OHI is a pilot project that rethinks — from a contemporary point of view — the basque movable heritage. it aims to investigate, innovate, update and disseminate some objects and pieces of national cultural heritage, as well as all the work behind them: materials, craftsmen, manufacturing, and history among others.
argizaiola lamp designed by silvia ceñal is inspired by the object of the same name that was formerly used in gipuzkoa to offer the ancestors in religious ceremonies
‘through this project we want to recover and disseminate knowledge about the basque cultural heritage and its relationship with the habitat, both to the public and to professional agents adjoining the world of design,’ comments OHI. ‘working around traditional elements that society has forgotten, we want to reflect on its updating and around the needs and uses that can be covered in today’s society.’
the bat tableware is based on the shape of the glazes and enamels that were made in the ancient pottery
for this project, OHI has collaborated with students, creators, craftsmen and designers during the basque design project workshop. the central focus of the workshop was creation and product innovation based on new manufacturing methods, digital craftsmanship, sustainability and the recovery of missing or disappearing objects, techniques and trades.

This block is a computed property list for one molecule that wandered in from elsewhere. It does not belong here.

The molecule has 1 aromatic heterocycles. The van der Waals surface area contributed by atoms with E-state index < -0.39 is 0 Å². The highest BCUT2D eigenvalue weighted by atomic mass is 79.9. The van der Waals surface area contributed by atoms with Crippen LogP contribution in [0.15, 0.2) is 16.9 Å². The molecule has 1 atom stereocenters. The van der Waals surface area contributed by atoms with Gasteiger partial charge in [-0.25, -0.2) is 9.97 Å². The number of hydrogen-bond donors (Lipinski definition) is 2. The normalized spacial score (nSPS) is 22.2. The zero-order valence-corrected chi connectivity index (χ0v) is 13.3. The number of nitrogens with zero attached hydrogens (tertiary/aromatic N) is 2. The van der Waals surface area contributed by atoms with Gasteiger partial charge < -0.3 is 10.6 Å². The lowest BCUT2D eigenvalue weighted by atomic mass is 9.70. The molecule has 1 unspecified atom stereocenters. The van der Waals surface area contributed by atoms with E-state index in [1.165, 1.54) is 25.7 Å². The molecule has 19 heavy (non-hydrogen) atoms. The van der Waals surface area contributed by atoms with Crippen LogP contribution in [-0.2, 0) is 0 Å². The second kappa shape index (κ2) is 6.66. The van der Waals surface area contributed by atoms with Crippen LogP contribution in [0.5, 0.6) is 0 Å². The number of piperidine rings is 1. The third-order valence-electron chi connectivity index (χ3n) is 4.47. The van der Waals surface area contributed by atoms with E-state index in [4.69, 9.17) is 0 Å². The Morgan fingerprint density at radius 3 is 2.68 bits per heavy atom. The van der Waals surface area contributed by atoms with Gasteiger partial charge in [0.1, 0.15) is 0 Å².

multi-use seating object with wood boards supplied by muebles lufe
OHI wants to be an independent design collection that recovers and disseminates the basque movable heritage adapting, it to the present. to do so, it is based on the dialogue with the experts, through collaboration with contemporary designers such as silvia ceñal design studio, pedro galdón de basque ceramic design, estudio primo y muka lab y manufacturers and craftmens like zurjole, comme des machines, lufe, aleix&quim among others. the definitive collection is compound by 11 pieces related to home include the bread basket ogi, eguzki trays, argizaiola lamp, bat tableware or lolo flowerpot.
cheese tray and bread basket designed by pedro galdón and his team
this tray is inspired by the iconography used in the old ‘kutxas’, which were wooden boxes carved in bas-relief, with traditional motives.it was designed by muka lab
hiru aims to prolong its condition as container of ceramic pots on wood, giving it a wider scale and functionality
lolo designed by estudio primo is a 3D-printed flowerpot
ogi, designed by naia querejeta and silvia ceñal
saski bag is an example of the combination between crafts and the digital era
in the past the iron grills were used to hold the pot next to the fire. with su, OHI brought this old piece to the present through two trivets of smaller dimensions than his predecessors
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